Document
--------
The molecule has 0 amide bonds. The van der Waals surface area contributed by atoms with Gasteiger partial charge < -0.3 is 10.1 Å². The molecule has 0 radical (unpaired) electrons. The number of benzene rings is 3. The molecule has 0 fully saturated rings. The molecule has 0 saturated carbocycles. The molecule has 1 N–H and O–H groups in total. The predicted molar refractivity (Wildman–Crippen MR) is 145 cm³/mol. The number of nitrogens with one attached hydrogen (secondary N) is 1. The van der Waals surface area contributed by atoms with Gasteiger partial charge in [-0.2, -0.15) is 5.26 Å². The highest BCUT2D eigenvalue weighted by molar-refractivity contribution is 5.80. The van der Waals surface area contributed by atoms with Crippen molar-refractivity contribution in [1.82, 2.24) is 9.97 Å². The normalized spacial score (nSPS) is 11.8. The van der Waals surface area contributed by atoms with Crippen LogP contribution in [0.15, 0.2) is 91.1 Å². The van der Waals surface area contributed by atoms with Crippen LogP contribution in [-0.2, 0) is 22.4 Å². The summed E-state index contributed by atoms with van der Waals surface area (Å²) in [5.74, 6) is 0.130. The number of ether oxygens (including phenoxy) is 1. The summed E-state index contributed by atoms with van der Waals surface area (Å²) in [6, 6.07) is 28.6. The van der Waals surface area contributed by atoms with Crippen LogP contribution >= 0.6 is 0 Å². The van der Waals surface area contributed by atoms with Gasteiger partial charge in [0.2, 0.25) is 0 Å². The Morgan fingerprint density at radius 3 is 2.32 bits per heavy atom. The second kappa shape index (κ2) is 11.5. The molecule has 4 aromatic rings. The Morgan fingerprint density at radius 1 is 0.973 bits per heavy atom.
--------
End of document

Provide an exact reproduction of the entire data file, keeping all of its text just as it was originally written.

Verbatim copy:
The molecule has 0 amide bonds. The van der Waals surface area contributed by atoms with Gasteiger partial charge < -0.3 is 10.1 Å². The molecule has 0 radical (unpaired) electrons. The number of benzene rings is 3. The molecule has 0 fully saturated rings. The molecule has 0 saturated carbocycles. The molecule has 1 N–H and O–H groups in total. The predicted molar refractivity (Wildman–Crippen MR) is 145 cm³/mol. The number of nitrogens with one attached hydrogen (secondary N) is 1. The van der Waals surface area contributed by atoms with Gasteiger partial charge in [-0.2, -0.15) is 5.26 Å². The highest BCUT2D eigenvalue weighted by molar-refractivity contribution is 5.80. The van der Waals surface area contributed by atoms with Crippen molar-refractivity contribution in [1.82, 2.24) is 9.97 Å². The normalized spacial score (nSPS) is 11.8. The van der Waals surface area contributed by atoms with Crippen LogP contribution in [0.15, 0.2) is 91.1 Å². The van der Waals surface area contributed by atoms with Crippen LogP contribution in [-0.2, 0) is 22.4 Å². The summed E-state index contributed by atoms with van der Waals surface area (Å²) in [5.74, 6) is 0.130. The number of ether oxygens (including phenoxy) is 1. The summed E-state index contributed by atoms with van der Waals surface area (Å²) in [6, 6.07) is 28.6. The van der Waals surface area contributed by atoms with Crippen LogP contribution >= 0.6 is 0 Å². The van der Waals surface area contributed by atoms with Gasteiger partial charge in [0.2, 0.25) is 0 Å². The Morgan fingerprint density at radius 3 is 2.32 bits per heavy atom. The second kappa shape index (κ2) is 11.5. The molecule has 4 aromatic rings. The Morgan fingerprint density at radius 1 is 0.973 bits per heavy atom.